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The South African Reserve Bank (SARB) has unveiled a draft directive designed to establish robust compliance measures for entities involved in Instant EFT payments. With the aim of safeguarding consumer data and privacy, this is poised to have a far-reaching impact on the digital payment landscape.
Stakeholders are currently invited to provide their feedback on the directive, which is expected to be enforceable from Friday, 23 June 2023.
The surge in popularity of digital payment methods, particularly Instant EFT, has raised concerns about the need for comprehensive legislation to protect consumers and businesses alike. By introducing this directive, SARB aims to ensure that companies offering these payments prioritise stringent measures to safeguard customer information and maintain compliance with regulatory standards.
Highlighting the significance of Instant EFT payments, Junaid Dadan, president of Stitch, stated, “An Instant EFT payment is an automated form of bank transfer designed to be embedded in online purchase flows. This is different from a manual bank transfer because the payment is created automatically.
“Customers don’t need to manually type account numbers, bank information, references, etc., so there’s less friction. Instant EFT payments are faster and easier for customers and make reconciliation much more streamlined for finance teams at the businesses they’re paying into.”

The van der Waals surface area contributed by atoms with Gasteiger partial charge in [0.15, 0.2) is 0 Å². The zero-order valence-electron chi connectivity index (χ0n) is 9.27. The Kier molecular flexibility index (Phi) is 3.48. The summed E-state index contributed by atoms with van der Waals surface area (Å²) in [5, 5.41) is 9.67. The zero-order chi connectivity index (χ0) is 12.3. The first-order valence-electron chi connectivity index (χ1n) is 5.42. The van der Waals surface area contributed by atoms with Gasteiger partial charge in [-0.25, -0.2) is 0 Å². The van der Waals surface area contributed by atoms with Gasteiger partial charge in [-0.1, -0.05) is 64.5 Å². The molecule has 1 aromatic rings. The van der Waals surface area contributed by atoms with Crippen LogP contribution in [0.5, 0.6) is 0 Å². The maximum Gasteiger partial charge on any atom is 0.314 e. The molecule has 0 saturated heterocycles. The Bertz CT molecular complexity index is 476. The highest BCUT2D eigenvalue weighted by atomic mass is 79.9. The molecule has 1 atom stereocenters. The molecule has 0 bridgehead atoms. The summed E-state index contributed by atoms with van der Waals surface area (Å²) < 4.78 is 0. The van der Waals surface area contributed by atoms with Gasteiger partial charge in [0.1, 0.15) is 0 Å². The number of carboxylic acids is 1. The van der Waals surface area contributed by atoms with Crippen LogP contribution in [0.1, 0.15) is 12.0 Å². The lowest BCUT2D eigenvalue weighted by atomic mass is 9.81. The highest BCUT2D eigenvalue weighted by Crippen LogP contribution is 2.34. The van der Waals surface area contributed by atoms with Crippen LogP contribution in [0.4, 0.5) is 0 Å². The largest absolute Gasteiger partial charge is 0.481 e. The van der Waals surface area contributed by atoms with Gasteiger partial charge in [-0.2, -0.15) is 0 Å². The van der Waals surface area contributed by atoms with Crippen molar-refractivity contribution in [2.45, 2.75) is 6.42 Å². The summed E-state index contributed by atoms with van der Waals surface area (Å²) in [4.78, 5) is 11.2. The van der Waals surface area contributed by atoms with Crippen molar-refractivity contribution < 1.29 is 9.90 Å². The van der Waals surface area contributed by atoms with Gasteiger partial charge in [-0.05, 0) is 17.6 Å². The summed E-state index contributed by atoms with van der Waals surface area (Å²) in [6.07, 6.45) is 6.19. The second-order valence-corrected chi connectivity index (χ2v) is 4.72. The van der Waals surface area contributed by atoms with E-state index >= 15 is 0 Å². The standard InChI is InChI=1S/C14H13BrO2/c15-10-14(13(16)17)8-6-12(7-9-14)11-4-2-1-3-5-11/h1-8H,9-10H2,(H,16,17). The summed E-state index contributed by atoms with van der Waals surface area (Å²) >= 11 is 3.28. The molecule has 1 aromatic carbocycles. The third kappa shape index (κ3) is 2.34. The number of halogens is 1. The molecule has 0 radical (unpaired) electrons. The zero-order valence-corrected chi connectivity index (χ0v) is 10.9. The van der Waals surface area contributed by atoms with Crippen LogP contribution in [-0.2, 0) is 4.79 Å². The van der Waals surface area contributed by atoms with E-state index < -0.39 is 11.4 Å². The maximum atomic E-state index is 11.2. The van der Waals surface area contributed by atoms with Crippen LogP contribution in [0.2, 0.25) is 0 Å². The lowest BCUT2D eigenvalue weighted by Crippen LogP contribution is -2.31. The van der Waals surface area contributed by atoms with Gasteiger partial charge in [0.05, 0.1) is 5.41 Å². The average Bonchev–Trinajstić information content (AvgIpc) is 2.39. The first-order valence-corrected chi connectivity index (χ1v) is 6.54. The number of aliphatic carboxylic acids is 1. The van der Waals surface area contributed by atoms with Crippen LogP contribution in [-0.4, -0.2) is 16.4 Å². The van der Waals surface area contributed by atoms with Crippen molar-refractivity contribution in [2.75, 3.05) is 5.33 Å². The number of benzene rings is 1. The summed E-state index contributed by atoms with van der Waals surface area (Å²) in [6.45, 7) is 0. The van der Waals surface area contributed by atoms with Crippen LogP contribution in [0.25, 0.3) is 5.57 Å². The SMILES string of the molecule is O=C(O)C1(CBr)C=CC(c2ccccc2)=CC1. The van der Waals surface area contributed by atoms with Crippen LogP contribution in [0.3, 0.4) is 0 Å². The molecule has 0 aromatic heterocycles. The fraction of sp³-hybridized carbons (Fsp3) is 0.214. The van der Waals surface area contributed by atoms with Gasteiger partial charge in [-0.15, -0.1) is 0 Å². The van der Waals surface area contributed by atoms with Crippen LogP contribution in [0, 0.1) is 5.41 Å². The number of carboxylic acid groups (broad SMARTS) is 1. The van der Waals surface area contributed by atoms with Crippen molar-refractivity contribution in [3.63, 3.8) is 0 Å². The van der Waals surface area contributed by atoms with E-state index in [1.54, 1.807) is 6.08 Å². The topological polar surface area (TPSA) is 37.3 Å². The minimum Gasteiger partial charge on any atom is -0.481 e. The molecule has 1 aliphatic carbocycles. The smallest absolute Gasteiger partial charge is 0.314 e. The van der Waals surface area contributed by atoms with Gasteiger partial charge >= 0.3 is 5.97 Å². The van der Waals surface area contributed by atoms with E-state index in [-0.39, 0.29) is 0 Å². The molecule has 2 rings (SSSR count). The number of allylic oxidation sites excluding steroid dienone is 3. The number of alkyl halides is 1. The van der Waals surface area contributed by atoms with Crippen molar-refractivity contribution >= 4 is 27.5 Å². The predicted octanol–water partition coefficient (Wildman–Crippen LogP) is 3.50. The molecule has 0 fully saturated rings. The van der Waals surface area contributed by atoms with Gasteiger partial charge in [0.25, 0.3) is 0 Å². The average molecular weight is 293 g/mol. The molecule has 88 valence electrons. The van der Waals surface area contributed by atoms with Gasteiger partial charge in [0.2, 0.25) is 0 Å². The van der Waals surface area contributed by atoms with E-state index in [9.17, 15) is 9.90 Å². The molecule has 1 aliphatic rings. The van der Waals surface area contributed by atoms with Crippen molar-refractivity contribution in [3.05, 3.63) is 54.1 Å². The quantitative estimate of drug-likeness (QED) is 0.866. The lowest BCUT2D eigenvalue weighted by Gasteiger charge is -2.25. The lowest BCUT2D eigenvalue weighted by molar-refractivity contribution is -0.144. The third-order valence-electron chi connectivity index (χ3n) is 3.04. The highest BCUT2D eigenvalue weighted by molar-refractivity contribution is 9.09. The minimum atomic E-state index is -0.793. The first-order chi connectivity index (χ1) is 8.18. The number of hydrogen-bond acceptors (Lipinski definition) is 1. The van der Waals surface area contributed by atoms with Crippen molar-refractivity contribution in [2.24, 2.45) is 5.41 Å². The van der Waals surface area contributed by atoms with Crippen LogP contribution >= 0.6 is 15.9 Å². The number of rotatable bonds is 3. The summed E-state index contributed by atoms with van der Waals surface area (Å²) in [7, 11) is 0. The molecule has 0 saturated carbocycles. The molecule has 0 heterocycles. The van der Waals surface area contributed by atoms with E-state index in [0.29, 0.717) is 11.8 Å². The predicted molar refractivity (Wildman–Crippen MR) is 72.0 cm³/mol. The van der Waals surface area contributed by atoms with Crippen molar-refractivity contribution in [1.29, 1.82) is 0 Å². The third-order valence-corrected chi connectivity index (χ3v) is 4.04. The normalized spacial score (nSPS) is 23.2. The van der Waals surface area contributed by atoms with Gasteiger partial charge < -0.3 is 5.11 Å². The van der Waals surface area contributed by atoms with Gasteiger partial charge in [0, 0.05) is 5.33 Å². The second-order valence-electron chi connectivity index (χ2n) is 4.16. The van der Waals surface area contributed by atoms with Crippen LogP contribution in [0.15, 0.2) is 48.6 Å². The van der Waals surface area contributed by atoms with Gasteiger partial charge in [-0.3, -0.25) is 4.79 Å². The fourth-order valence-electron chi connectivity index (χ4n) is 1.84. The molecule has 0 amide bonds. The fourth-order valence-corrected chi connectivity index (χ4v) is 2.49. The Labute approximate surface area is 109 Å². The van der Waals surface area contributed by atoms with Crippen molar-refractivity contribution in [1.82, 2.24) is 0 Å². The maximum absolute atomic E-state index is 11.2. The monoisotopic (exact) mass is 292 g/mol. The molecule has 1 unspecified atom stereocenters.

The draft directive tackles critical concerns associated with Instant EFT payments, including end user security, informed consent, clear and transparent information regarding payment processes, robust data privacy and encryption measures, fraud prevention, compliance with established clearing systems, and more.
In addition to addressing these concerns, the directive outlines registration requirements for entities issuing Instant EFT payments, ensuring they possess the necessary in-house expertise and adhere to specific policies. Operational requirements are also outlined, emphasising the need for companies to implement effective risk mitigation strategies, regularly assess vulnerabilities, and establish fair and formal dispute resolution mechanisms.
Traceability of transactions, insurance and liability management policies, and reporting requirements are additional areas covered by the directive, reflecting the comprehensive approach taken by SARB to regulate Instant EFT payments in South Africa.
Recognising the importance of compliance and security, Third Party Payments Providers (TPPPs) such as Stitch have already taken proactive steps to meet SARB’s requirements. Stitch is listed with the Payment Association of South Africa (PASA) as a TPPP and SO (System Operator), indicating their adherence to PASA’s stringent standards. These TPPPs conduct regular penetration tests using certified external vendors to ensure robust security measures and protect customer data.
Stitch has furthermore implemented multiple measures to bolster security, including Multi-Factor Authentication (MFA) for transaction authorisation, transparent communication with customers throughout the payment process, obtaining explicit consent before using online banking credentials for Instant EFT transactions, clearly informing users about the sharing of credentials with a third party, and maintaining a dedicated compliance team well-versed in South Africa’s fintech landscape.
The release of the SARB directive represents a significant step towards regulating Instant EFT payments in South Africa. By establishing a clear framework for businesses operating in this space, SARB aims to enhance consumer confidence and trust in Instant EFT as a secure and seamless digital payment method.
For further details on the SARB directive, stakeholders are encouraged to visit the official SARB website.